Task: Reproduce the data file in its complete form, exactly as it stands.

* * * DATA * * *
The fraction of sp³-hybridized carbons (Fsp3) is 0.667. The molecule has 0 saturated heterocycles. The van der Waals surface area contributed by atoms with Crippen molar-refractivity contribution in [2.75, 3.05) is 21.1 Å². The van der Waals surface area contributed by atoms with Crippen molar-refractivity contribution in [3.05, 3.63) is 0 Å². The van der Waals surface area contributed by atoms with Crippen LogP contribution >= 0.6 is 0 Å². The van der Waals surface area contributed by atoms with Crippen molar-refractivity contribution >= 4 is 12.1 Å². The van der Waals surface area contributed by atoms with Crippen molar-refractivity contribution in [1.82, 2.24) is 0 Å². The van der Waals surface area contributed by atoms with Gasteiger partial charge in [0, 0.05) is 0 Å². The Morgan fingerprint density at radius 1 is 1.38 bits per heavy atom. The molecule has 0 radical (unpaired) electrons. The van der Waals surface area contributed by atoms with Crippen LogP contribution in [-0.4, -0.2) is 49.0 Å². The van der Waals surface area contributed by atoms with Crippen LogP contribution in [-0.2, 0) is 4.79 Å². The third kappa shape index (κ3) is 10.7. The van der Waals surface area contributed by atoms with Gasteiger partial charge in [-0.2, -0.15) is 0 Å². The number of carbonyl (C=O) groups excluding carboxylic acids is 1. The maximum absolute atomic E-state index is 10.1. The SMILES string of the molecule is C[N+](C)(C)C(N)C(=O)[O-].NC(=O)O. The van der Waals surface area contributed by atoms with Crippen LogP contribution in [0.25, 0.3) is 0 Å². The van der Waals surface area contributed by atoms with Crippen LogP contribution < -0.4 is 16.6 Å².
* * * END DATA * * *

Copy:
The fraction of sp³-hybridized carbons (Fsp3) is 0.667. The molecule has 0 saturated heterocycles. The van der Waals surface area contributed by atoms with Crippen molar-refractivity contribution in [2.75, 3.05) is 21.1 Å². The van der Waals surface area contributed by atoms with Crippen molar-refractivity contribution in [3.05, 3.63) is 0 Å². The van der Waals surface area contributed by atoms with Crippen LogP contribution >= 0.6 is 0 Å². The van der Waals surface area contributed by atoms with Crippen molar-refractivity contribution >= 4 is 12.1 Å². The van der Waals surface area contributed by atoms with Crippen molar-refractivity contribution in [1.82, 2.24) is 0 Å². The van der Waals surface area contributed by atoms with Gasteiger partial charge in [0, 0.05) is 0 Å². The Morgan fingerprint density at radius 1 is 1.38 bits per heavy atom. The molecule has 0 radical (unpaired) electrons. The van der Waals surface area contributed by atoms with Crippen LogP contribution in [-0.4, -0.2) is 49.0 Å². The van der Waals surface area contributed by atoms with Crippen LogP contribution in [-0.2, 0) is 4.79 Å². The third kappa shape index (κ3) is 10.7. The van der Waals surface area contributed by atoms with Gasteiger partial charge in [-0.2, -0.15) is 0 Å². The number of carbonyl (C=O) groups excluding carboxylic acids is 1. The maximum absolute atomic E-state index is 10.1. The SMILES string of the molecule is C[N+](C)(C)C(N)C(=O)[O-].NC(=O)O. The van der Waals surface area contributed by atoms with Crippen LogP contribution in [0.25, 0.3) is 0 Å². The van der Waals surface area contributed by atoms with Crippen LogP contribution < -0.4 is 16.6 Å².